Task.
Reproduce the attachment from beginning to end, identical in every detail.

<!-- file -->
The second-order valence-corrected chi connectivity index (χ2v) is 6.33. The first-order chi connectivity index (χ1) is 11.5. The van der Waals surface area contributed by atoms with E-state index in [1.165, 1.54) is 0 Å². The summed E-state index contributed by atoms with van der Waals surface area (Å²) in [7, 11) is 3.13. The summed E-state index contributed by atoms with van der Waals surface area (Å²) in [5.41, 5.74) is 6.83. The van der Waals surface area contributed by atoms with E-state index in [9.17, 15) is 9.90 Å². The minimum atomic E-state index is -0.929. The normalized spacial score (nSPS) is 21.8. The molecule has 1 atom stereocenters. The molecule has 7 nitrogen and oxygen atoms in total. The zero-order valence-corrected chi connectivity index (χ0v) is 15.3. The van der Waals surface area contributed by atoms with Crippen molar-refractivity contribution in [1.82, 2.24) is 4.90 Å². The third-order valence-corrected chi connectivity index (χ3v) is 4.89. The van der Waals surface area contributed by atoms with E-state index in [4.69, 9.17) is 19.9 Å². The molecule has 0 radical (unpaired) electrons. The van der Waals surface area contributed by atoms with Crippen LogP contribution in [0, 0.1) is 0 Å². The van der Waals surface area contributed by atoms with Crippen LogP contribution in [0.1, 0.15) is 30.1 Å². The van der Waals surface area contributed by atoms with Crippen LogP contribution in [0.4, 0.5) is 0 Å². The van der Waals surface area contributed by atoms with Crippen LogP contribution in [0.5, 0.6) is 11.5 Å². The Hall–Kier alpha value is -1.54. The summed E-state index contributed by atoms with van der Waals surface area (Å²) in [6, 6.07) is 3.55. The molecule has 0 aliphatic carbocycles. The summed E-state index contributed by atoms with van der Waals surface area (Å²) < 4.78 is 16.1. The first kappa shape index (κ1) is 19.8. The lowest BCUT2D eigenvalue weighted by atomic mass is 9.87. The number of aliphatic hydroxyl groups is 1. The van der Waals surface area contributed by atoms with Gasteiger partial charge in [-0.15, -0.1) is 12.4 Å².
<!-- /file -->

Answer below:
The second-order valence-corrected chi connectivity index (χ2v) is 6.33. The first-order chi connectivity index (χ1) is 11.5. The van der Waals surface area contributed by atoms with E-state index in [1.165, 1.54) is 0 Å². The summed E-state index contributed by atoms with van der Waals surface area (Å²) in [7, 11) is 3.13. The summed E-state index contributed by atoms with van der Waals surface area (Å²) in [5.41, 5.74) is 6.83. The van der Waals surface area contributed by atoms with E-state index in [9.17, 15) is 9.90 Å². The minimum atomic E-state index is -0.929. The normalized spacial score (nSPS) is 21.8. The molecule has 1 atom stereocenters. The molecule has 7 nitrogen and oxygen atoms in total. The zero-order valence-corrected chi connectivity index (χ0v) is 15.3. The van der Waals surface area contributed by atoms with Crippen molar-refractivity contribution in [1.82, 2.24) is 4.90 Å². The third-order valence-corrected chi connectivity index (χ3v) is 4.89. The van der Waals surface area contributed by atoms with E-state index in [4.69, 9.17) is 19.9 Å². The molecule has 0 radical (unpaired) electrons. The van der Waals surface area contributed by atoms with Crippen LogP contribution in [0, 0.1) is 0 Å². The van der Waals surface area contributed by atoms with Crippen LogP contribution in [0.1, 0.15) is 30.1 Å². The van der Waals surface area contributed by atoms with Crippen LogP contribution in [0.4, 0.5) is 0 Å². The van der Waals surface area contributed by atoms with Crippen LogP contribution in [0.5, 0.6) is 11.5 Å². The Hall–Kier alpha value is -1.54. The summed E-state index contributed by atoms with van der Waals surface area (Å²) in [6, 6.07) is 3.55. The molecule has 0 aliphatic carbocycles. The summed E-state index contributed by atoms with van der Waals surface area (Å²) < 4.78 is 16.1. The first kappa shape index (κ1) is 19.8. The lowest BCUT2D eigenvalue weighted by atomic mass is 9.87. The number of aliphatic hydroxyl groups is 1. The van der Waals surface area contributed by atoms with Gasteiger partial charge in [-0.15, -0.1) is 12.4 Å².